Case 4
Will a negative story be allowed to run in a high school newspaper?

As a high school journalist, you have developed several sources of information about the football camp held each year at your school. You hear that brutal hazing is part of athletes’ initiation to the team. Investigating further, you learn that new players are subject to various humiliations and assaults, sometimes with broomsticks, electrical cords and socks stuffed with tennis balls.

This is a big, important story. Kids are being hurt. You work hard to get your facts right and spend a great deal of effort checking and double-checking your sources. Your newspaper’s adviser supports you and your work. But when you are ready to publish the story in the school newspaper, the principal says you can’t run it unless you make substantial changes. You must eliminate a player’s comments and add a prepared statement from the football coach. The coach also says this is “negative journalism” and wants you to hold the story until after the playoffs.

What do you do?

  1. Drop the story. You know you’ve done a good job, but if the principal won’t let you run the story as you have prepared it, you won’t run it at all.

  2. Wait until after the playoffs, as the coach requests, and then print the story according to the principal’s requirements: Drop the player’s comments and run the football coach’s statement. At least some of the information you have uncovered will come out.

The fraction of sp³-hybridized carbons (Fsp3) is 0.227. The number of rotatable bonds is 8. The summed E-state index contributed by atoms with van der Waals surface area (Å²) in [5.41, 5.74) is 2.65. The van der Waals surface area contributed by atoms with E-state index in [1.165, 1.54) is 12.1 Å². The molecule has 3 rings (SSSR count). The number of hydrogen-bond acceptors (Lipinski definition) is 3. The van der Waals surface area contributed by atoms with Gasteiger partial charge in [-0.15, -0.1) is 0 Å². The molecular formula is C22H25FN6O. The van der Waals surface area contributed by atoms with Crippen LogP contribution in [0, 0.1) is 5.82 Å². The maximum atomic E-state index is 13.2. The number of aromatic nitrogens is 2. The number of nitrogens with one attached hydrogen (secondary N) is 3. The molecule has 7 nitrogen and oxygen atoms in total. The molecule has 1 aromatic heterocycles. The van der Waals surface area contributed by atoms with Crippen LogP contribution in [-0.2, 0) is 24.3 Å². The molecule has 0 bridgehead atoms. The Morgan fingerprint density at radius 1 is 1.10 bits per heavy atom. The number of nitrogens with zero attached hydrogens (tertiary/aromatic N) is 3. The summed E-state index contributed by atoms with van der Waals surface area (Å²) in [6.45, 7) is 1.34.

3. Print the story as your principal demands, by dropping the player’s comments and running the football coach’s statement. But add an editor’s note at the end of the story, explaining that school officials, including the coach, reviewed the story and insisted that changes be made to it before it was published.

Will a negative story be allowed to run in a high school newspaper?
The real story
It’s fall of the 1999-2000 school year. Marina Hennessy, a student journalist at Avon (Ind.) High School, carefully researches and prepares a story on the hazing practiced by her school’s football team, which is ranked No. 3 in the state. With the encouragement of her journalism adviser, Marina submits the story for publication in the school newspaper. When the principal orders the paper to drop the story, the adviser informs the principal that Marina intends to take it directly to the school board and the local community newspaper. The principal relents, but insists on several changes. Marina publishes the story with those changes, but adds an editor’s note that reads: “The story was reviewed by school officials, including the coach, and they insisted that changes be made prior to publication.”

Marina’s hard work and determination eventually pay off. Local media pick up the story and report her findings, adding that the principal had censored her work. In the zeal to prevent “bad news” about the school from coming to light, the principal creates more of a furor. Eventually, the coach of the football team resigns and the football camp, where most of the beatings have taken place, is canceled.

For a while, Marina has to endure criticism from students and other members of the community who seem more interested in the football team’s ability to win games than in reports about violence against the players. But for her determination and dedication to this important story, in May 2000 Marina is awarded the Newseum’s Courage in Student Journalism Award, which includes a check for $5,000.